Government attorneys called the women’s case “manifestly ill-founded,” arguing in court documents that the “wearing of a visible cross or crucifix was not a manifestation of their religion or belief within the meaning of Article 9,” nor was the restriction on their “wearing of a visible cross or crucifix … an ‘interference’ with their rights protected by Article 9.” The government further argued that in neither woman’s case “is there any suggestion that the wearing of a visible cross or crucifix was a generally recognised form of practising the Christian faith, still less one that is regarded … as a requirement of the faith.”

In a somewhat surprising turn, the current Archbishop of Canterbury, Rowan Williams, appeared to make a case for the government’s position, declaring in a recent Sunday address in Rome that in many instances the crucifix had become little more than jewelry that “religious people make and hang on to” as a substitute for legitimate faith.

Christians watching the case were particularly critical of the Archbishop’s observation that “the cross itself has become a religious decoration.” When a spokesman for the Archbishop explained that Williams’ words were being taken out of context, Andrea Minichiello Williams of the British group Christian Concern countered that “it’s not a time for the archbishop of Canterbury to be obscure and incomprehensible. It’s time for him to find his voice. He needs to be clear that for many the cross is the symbol of Christianity, and he needs to empower Christians up and down the country to wear the cross as a symbol of hope.”

By contrast, the former Archbishop of Canterbury, Lord Carey, blasted the government’s position as “extraordinary,” saying that its reasoning “is based on a wholly inappropriate judgment of matters of theology and worship about which they can claim no expertise. The irony is that when governments and courts dictate to Christians that the cross is a matter of insignificance, it becomes an even more important symbol and expression of our faith.”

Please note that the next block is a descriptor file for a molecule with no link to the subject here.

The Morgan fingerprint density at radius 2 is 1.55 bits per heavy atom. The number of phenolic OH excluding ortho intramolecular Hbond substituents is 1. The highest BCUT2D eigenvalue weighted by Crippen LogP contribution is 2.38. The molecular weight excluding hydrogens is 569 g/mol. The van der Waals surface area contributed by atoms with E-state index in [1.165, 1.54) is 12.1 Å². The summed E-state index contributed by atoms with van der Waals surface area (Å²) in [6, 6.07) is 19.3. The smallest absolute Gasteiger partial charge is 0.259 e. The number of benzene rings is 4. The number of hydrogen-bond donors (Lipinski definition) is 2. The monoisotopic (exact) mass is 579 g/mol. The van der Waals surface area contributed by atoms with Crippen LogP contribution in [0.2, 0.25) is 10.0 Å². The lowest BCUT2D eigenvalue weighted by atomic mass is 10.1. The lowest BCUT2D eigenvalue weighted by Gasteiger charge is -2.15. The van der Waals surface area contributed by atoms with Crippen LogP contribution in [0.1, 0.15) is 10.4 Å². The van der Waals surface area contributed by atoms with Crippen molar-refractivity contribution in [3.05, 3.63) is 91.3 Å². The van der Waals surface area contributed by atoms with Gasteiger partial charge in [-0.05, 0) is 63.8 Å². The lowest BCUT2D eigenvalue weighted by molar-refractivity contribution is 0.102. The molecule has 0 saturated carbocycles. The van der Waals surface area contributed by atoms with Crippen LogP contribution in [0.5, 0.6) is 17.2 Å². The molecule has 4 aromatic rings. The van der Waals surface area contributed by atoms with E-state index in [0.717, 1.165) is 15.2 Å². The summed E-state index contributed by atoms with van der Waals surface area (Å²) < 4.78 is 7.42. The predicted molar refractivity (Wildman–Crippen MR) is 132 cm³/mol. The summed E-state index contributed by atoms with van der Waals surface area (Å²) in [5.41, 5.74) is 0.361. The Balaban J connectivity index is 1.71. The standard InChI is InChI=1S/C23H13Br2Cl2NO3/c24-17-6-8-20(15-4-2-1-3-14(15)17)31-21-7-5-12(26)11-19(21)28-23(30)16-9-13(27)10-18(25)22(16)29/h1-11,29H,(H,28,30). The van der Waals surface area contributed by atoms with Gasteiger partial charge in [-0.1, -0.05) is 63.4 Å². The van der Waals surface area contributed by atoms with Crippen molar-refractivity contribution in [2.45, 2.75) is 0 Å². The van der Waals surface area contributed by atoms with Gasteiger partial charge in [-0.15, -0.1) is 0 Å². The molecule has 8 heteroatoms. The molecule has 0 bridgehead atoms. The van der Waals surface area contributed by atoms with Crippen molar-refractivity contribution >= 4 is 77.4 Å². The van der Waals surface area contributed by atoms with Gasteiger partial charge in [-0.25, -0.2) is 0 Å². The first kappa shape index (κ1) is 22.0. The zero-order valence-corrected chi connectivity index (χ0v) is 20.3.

Similarly, Archbishop of York John Sentamu, the Church of England’s second highest ranking bishop, took a hard line against the government, arguing that its bureaucrats are “beginning to meddle in areas that they ought not to. I think they should leave that to the courts to make a judgment.”

And earlier, Bishop of Peterborough Donald Allister challenged the government’s argument, telling the Telegraph that “if you say wearing a cross isn’t a compulsory part of Christianity, we agree. But it is a duty of a Christian to be public about their faith as well as private, and that is clear New Testament teaching.”

Andrea Williams of Britain’s Christian Legal Centre, which is assisting the women in the case, said that “it is extraordinary that a Conservative government should argue that the wearing of a cross is not a generally recognized practice of the Christian faith.” She noted that recently British courts “have refused to recognize the wearing of a cross, belief in marriage between a man and a woman, and Sundays as a day of worship as ‘core’ expressions of the Christian faith.”

In a statement bitterly ironic to American Christians she added: “What next? Will our courts overrule the Ten Commandments?”